This solution certainly cuts off the player’s sense of immersion, even if the exploration in the original hadn’t been structured as well as in the later titles, and was monotonous in the long run. However, the possibility of exploring in the third person remains Tartar, the procedural labyrinth that manifests itself in the Gekkoukan during the Dark Hour, and that the player must climb throughout the school year to reach the end of the adventure. Here Persona 3 Portable, although already improved in gameplay compared to the first edition of 2006 with the introduction of new mechanics and balances, shows the side and all the limits of an old-fashioned RPG. The combat system it’s functional, but also more bland than later titles, and Tartarus, with its weaving of random corridors, isn’t exactly the most fun to navigate.
Persona 3 still keeps that strategic component that fans of the Atlus series should adore: we can conquer new Personae and then merge them in the Velvet Room in the presence of the usual Igor, unlocking ever stronger entities or in any case more suitable for our purposes. The Velvet Room’s features are clearly more limited than in later iterations of the series, but still allow for a variety of strategies.
Persona 3 Portable is still today a Exemplary RPG, but the third time we play it, even if many years have passed, we must recognize that it has aged badly compared to, for example, the always excellent and fresh Persona 4 Golden. We are still dealing with a reissue, and not a remake, but it is a pity that Atlus has not taken the opportunity to offer a more complete title, adding, for example, the contents of Persona 3 FES.
For those who don’t know, Person 3 EDF it was a kind of DLC – an additional disc for PlayStation 2, actually – which in the rest of the world was offered in a kind of single package that included the original campaign, dubbed The Journey, and the extra content: a real additional campaign , The Answer, which continued the story after the heartbreaking finale of Persona 3, bringing it full circle on many characters. The gameplay of The Answer was certainly objectionable in several respects, but the narrative was worthy of attention; however, over time Atlus would seem to have confirmed the canonicity of Persona 3 Portable, ignoring what was told in The Answer, and the choice to re-propose this version in 2023 would seem to confirm the decision made at the time.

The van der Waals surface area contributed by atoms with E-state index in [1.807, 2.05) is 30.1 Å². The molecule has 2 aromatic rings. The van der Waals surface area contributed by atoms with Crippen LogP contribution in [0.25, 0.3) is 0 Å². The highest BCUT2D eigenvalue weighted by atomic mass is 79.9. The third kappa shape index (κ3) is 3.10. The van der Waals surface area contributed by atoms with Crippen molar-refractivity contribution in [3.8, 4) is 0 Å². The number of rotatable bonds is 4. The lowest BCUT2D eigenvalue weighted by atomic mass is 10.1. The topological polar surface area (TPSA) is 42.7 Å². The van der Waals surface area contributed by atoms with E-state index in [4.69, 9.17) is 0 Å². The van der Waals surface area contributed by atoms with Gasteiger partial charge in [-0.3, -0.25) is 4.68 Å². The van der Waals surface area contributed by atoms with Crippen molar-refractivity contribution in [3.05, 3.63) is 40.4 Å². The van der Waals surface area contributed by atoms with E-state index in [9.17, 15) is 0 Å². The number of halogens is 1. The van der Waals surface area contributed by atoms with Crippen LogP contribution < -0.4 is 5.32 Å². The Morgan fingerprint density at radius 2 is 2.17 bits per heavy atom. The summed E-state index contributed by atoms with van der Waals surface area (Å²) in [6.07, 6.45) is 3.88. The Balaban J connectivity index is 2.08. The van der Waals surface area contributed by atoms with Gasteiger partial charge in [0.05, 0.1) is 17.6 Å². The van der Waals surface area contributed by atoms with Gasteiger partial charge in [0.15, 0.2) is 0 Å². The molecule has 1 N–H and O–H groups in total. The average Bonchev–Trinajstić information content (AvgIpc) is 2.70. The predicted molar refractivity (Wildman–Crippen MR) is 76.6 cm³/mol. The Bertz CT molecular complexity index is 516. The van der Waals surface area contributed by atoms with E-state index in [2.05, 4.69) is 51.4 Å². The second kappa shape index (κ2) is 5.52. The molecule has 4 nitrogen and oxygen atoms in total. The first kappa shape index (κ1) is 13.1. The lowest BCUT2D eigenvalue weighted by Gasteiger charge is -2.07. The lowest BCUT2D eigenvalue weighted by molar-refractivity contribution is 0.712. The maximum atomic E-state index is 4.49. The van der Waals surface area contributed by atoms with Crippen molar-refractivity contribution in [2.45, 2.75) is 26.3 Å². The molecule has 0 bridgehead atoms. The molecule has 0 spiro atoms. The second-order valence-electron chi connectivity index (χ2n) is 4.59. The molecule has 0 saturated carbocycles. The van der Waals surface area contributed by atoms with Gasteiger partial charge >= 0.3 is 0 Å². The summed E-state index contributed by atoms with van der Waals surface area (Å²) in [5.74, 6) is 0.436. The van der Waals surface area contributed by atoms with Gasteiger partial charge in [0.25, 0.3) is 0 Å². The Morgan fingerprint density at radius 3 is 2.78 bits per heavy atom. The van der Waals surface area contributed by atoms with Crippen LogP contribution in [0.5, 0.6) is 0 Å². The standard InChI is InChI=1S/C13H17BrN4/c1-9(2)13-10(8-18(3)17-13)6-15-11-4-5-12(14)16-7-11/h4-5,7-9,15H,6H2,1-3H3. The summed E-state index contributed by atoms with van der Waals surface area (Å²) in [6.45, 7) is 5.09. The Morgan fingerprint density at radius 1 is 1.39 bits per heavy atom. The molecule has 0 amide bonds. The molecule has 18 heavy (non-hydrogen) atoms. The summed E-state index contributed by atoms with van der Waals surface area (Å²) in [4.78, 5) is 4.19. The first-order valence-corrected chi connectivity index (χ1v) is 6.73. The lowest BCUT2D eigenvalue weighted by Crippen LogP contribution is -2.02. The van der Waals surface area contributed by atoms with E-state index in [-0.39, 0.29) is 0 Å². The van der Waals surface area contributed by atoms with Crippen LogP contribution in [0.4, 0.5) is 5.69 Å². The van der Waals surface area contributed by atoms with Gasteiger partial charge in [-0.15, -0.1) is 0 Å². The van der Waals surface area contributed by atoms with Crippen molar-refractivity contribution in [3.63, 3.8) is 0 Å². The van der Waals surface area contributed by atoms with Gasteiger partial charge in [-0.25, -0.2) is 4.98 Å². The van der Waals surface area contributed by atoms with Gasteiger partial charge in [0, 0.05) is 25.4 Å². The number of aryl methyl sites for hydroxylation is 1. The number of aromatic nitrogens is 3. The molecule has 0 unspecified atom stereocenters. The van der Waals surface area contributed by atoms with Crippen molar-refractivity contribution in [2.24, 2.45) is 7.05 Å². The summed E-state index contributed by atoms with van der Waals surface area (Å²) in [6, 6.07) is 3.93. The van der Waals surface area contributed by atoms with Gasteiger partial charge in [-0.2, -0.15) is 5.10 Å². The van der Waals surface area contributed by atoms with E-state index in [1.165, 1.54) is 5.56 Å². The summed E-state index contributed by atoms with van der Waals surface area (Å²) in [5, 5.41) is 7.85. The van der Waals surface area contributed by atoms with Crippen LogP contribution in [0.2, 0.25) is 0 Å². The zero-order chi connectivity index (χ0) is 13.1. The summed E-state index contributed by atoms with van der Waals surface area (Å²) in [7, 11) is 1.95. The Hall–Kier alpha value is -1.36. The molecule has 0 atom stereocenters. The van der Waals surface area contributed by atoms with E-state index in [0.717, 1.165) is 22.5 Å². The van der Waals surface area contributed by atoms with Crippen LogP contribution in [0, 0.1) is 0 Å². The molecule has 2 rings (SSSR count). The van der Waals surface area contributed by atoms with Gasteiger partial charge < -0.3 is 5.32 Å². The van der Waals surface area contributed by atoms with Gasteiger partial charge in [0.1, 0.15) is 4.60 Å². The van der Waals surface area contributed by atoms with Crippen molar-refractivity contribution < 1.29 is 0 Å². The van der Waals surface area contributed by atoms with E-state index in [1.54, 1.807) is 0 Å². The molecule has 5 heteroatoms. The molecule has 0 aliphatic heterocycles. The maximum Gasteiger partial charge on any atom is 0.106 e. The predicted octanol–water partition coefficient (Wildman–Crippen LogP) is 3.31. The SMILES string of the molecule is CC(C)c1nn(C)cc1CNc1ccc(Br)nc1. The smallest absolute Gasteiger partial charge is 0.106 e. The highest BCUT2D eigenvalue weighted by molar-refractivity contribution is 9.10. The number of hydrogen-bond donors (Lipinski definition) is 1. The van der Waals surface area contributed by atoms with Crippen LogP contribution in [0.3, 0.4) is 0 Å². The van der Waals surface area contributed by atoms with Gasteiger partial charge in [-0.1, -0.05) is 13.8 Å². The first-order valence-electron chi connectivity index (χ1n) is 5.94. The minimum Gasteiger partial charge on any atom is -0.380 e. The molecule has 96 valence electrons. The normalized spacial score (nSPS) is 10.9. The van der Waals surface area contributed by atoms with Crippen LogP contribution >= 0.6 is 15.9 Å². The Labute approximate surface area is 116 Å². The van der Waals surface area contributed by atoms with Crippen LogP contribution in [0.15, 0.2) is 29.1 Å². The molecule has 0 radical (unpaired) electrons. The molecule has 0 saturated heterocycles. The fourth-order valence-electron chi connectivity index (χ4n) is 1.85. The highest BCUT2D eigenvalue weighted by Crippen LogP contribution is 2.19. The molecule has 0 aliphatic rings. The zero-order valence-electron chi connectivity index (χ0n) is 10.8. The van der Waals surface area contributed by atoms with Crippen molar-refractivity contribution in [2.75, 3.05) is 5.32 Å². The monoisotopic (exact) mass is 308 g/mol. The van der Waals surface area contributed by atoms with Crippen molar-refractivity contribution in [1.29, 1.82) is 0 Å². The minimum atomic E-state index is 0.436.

Tested version Nintendo Switch
Persona 3 Portable is a simple remastered version of the title of the same name released on PSP many years ago and as such it feels the full weight of its years: if the narrative holds up masterfully, on the gameplay front it could be difficult to adapt to its limits, especially if you comes straight from Persona 5 Royal. It remains a fundamental title for understanding the evolution of the Atlus series, and it is a pity that the Japanese company has not committed itself a little more from a technical and content point of view, perhaps by implementing the cartoon kinematics or the additional campaign of Persona 3 EDF. In short, we continue to dream of that remake that combines the best of both worlds in a definitive Persona 3.
- The story is always exciting and full of memorable characters
- Improved resolution and some handy modern features
- It remains a fundamental title for those who love Japanese RPGs
- It is the PSP version of Persona 3 with its strengths and weaknesses
- The gap between the 3D models and the scenery is an eyesore
- Too bad that Persona 3 FES content hasn’t been added